Homey meets haute when global twists infuse new life into menu favorites.
This article first appeared in the 15 April 2007 issue of Restaurants & Institutions (R&I).
R&I is the USA's leading source of food and business-trend information and exclusive research on operators and restaurant patrons. Editorial coverage spans the entire foodservice industry, including chains, independent restaurants, hotels and institutions. To find out more about R&I, visit its website here >>
By Allison Perlik, Senior Editor
Sometimes, not even the most tender bite of grilled Kobe beef can compete with macaroni and cheese. Even as American palates grow more sophisticated, diners crave nostalgia, making pot roast and other comfort foods rich menu fodder for operators. To keep recipes fresh and trend-forward, chefs are re-imagining homespun fare with global influences and ingredients.
Three big pluses for ethnic-infused comfort foods are the variety, innovation and easy execution they offer. Such recipes also help operators attract two key customer demographics: Older diners, enticed by memories of dishes they grew up eating, and younger generations, raised on fast food, drawn by exotic accents to discover the delights of homey fare.
"Customers are looking for comfort food, but they also want uniqueness," says Gary Suit, president of Denver-based casual-dining chain Black-eyed Pea, which recently introduced jalapeño meatloaf and a chipotle pot roast wrap.
For Chris Santos, chef-owner of restaurant-lounge The Stanton Social, multi-ethnic comfort foods distinguish his shared-plates menu in New York City. Braised Short Rib Soft Tacos gain Latin flair from a marinade of chiles, cumin, coriander, cilantro, sugar and honey, while accompaniments reflect the recipe's Mediterranean roots.
That drive for distinction is yielding a colorful collection of globally influenced foods across foodservice segments. Whether a recipe's starting point is fried chicken or pot pie, consumers' devotion to familiar fare means the groundwork for success is in place, as illustrated in the ideas that follow.
Short ribs boast all the best comfort-food characteristics: They're slow-cooked, fork-tender and richly delicious. "It's something you can really savor," says Chef-partner Patrick Feury, whose recipe at Nectar in Berwyn, Pa., incorporates the restaurant's French-Asian theme by matching braised beef with baby bok choy, gai lan (Chinese broccoli), Chinese black beans, sunchokes, chiles and ginger stir-fried with sesame oil. Kevin Gibson, chef-owner at upscale restaurant Castagna in Portland, Ore., calls on a Latin twist to brighten a take on summery grilled short ribs. The beef, boned and trimmed of hard fat before cooking, is matched with a chimichurri-style blend of garlic, shallots, lemon, olive oil and citrusy chiles called aji dolce. "We grill the meat to medium, because there's so much fat you need to get it hot inside to make it creamy," he says. "Then we slice it against the grain. You have to cut it for the customer because if they do it the wrong way, it will be tough."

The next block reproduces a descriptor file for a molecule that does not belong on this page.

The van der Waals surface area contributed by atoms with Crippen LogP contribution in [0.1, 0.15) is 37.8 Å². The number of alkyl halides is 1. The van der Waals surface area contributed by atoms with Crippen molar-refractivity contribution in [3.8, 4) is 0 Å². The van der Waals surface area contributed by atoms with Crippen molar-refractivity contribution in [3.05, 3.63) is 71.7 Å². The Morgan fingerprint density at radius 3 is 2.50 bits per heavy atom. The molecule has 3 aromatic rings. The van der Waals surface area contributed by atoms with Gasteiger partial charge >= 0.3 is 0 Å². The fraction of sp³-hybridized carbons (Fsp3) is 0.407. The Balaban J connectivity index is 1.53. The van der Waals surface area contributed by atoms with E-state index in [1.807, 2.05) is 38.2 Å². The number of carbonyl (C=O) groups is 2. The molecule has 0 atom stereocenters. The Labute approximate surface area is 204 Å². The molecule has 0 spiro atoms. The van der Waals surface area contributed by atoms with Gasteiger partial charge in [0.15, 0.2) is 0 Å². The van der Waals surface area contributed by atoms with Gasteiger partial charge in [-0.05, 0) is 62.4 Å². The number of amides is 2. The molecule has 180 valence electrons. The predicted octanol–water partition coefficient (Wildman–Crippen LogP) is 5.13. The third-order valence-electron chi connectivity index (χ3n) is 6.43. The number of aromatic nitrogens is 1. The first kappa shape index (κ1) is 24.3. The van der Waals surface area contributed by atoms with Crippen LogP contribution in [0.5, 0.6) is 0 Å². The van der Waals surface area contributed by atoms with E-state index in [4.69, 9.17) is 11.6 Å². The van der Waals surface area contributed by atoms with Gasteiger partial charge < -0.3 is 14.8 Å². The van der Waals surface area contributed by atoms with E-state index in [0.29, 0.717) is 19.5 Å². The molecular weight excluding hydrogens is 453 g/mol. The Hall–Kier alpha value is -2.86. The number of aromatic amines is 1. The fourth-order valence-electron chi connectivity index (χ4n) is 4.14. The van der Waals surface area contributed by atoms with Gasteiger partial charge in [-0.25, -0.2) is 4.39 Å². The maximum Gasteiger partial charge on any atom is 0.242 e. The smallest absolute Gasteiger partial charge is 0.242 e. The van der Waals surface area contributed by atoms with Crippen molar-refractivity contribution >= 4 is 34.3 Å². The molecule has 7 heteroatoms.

"Comfort foods always are safe on the menu, but you have to combine those dishes with current trends, or customers will get tired of them," says Pat McDonnell, CEO of Pittsburgh-based chain Atria's Restaurant & Tavern and a partner in Mike Ditka's Restaurant in Chicago. Taking a cue from the slow-cooked, maple-glazed pot roast already popular at both concepts, McDonnell created Pot Roast Nachos, taking the affordable appetizer staple a step beyond the mainstream. The tortilla chips layered with pulled pot roast, jalapeños, green onions, sour cream, and Cheddar and Jack cheeses have become the top-selling starter at both concepts. For casual-dining chain Black-eyed Pea, placing slow-cooked pot roast in a wrap with roasted corn, black beans, tomatoes, Jack cheese and chipotle sauce proved a smooth transition as well. "A 12- or 20-year-old might never order pot roast as an entrée, but if you put it in wrap form, they may give it a try," says Chief Operating Officer Darryl Shoemake.
Pork & Beans Plain old pork and beans might be the last thing diners expect to see on upscale menus, but given chefs' current fascination with all things porcine, it makes sense to consider an upgraded reprise of the childhood mainstay. Tim Elliott, executive chef at Asian-accented contemporary American restaurant Mie N Yu in Washington, D.C., elevates his small-plate variation with Kurobuta pork belly. The rich protein is braised in sake, demi-glace and soy sauce flavored with Thai chiles, galangal and star anise, then mixed with creamy cannellini beans simmered in vegetable stock with star anise, cloves, bay leaves and other spices. "I always try to put a little bit of comfort food on my menus for guests who are looking for that, and it's fun for us in the kitchen to come up with twists on classic recipes like pork and beans," says Elliott. "People laugh when they see it, but when they taste the dish, they love it."
Soup & Sandwich